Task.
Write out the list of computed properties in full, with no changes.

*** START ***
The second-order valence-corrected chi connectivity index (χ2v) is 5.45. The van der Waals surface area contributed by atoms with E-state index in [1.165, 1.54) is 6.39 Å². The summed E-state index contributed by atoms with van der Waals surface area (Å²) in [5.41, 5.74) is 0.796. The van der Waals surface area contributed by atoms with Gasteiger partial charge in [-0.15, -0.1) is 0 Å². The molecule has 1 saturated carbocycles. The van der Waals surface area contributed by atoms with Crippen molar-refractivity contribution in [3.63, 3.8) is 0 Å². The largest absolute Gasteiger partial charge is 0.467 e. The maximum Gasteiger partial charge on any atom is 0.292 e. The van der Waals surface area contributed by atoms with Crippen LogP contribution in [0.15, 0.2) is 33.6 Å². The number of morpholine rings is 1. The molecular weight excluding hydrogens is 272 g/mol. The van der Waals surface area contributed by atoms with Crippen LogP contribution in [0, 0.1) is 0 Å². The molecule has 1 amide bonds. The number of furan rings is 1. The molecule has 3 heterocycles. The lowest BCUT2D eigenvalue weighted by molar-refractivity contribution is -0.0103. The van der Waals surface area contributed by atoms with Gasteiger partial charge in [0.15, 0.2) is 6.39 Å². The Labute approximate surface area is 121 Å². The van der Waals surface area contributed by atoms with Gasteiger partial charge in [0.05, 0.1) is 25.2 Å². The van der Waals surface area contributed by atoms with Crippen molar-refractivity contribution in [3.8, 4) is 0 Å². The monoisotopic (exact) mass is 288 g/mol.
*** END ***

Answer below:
The second-order valence-corrected chi connectivity index (χ2v) is 5.45. The van der Waals surface area contributed by atoms with E-state index in [1.165, 1.54) is 6.39 Å². The summed E-state index contributed by atoms with van der Waals surface area (Å²) in [5.41, 5.74) is 0.796. The van der Waals surface area contributed by atoms with Gasteiger partial charge in [-0.15, -0.1) is 0 Å². The molecule has 1 saturated carbocycles. The van der Waals surface area contributed by atoms with Crippen molar-refractivity contribution in [3.63, 3.8) is 0 Å². The largest absolute Gasteiger partial charge is 0.467 e. The maximum Gasteiger partial charge on any atom is 0.292 e. The van der Waals surface area contributed by atoms with Crippen LogP contribution in [0.15, 0.2) is 33.6 Å². The number of morpholine rings is 1. The molecular weight excluding hydrogens is 272 g/mol. The van der Waals surface area contributed by atoms with Crippen LogP contribution in [0, 0.1) is 0 Å². The molecule has 1 amide bonds. The number of furan rings is 1. The molecule has 3 heterocycles. The lowest BCUT2D eigenvalue weighted by molar-refractivity contribution is -0.0103. The van der Waals surface area contributed by atoms with Gasteiger partial charge in [0.15, 0.2) is 6.39 Å². The Labute approximate surface area is 121 Å². The van der Waals surface area contributed by atoms with Gasteiger partial charge in [0.05, 0.1) is 25.2 Å². The van der Waals surface area contributed by atoms with Crippen molar-refractivity contribution in [3.8, 4) is 0 Å². The monoisotopic (exact) mass is 288 g/mol.